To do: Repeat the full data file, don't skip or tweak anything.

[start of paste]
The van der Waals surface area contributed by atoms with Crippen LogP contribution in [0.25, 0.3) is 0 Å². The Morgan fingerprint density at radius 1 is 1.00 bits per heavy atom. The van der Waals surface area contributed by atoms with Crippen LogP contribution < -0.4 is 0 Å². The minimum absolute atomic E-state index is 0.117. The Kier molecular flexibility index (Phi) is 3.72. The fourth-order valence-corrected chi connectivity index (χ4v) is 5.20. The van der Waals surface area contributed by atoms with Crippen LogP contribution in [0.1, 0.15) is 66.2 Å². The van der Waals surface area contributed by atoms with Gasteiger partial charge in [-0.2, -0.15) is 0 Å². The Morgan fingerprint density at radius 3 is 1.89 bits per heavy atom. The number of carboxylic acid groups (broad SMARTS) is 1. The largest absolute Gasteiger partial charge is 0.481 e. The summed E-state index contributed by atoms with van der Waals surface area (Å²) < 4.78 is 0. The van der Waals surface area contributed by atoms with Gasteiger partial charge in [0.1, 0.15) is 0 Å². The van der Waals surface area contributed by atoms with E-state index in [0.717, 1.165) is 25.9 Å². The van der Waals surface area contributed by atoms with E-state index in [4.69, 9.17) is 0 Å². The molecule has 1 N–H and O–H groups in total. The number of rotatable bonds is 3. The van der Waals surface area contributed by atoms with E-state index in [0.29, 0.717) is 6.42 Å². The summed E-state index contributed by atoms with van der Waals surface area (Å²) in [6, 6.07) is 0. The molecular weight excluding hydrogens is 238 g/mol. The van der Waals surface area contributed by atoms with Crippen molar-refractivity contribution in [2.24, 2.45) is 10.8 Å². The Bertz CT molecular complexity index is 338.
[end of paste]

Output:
The van der Waals surface area contributed by atoms with Crippen LogP contribution in [0.25, 0.3) is 0 Å². The Morgan fingerprint density at radius 1 is 1.00 bits per heavy atom. The van der Waals surface area contributed by atoms with Crippen LogP contribution < -0.4 is 0 Å². The minimum absolute atomic E-state index is 0.117. The Kier molecular flexibility index (Phi) is 3.72. The fourth-order valence-corrected chi connectivity index (χ4v) is 5.20. The van der Waals surface area contributed by atoms with Crippen LogP contribution in [0.1, 0.15) is 66.2 Å². The van der Waals surface area contributed by atoms with Gasteiger partial charge in [-0.2, -0.15) is 0 Å². The Morgan fingerprint density at radius 3 is 1.89 bits per heavy atom. The number of carboxylic acid groups (broad SMARTS) is 1. The largest absolute Gasteiger partial charge is 0.481 e. The summed E-state index contributed by atoms with van der Waals surface area (Å²) < 4.78 is 0. The van der Waals surface area contributed by atoms with Gasteiger partial charge in [0.1, 0.15) is 0 Å². The van der Waals surface area contributed by atoms with E-state index in [0.717, 1.165) is 25.9 Å². The van der Waals surface area contributed by atoms with E-state index in [4.69, 9.17) is 0 Å². The molecule has 1 N–H and O–H groups in total. The number of rotatable bonds is 3. The van der Waals surface area contributed by atoms with E-state index in [0.29, 0.717) is 6.42 Å². The summed E-state index contributed by atoms with van der Waals surface area (Å²) in [6, 6.07) is 0. The molecular weight excluding hydrogens is 238 g/mol. The van der Waals surface area contributed by atoms with Crippen molar-refractivity contribution in [2.24, 2.45) is 10.8 Å². The Bertz CT molecular complexity index is 338.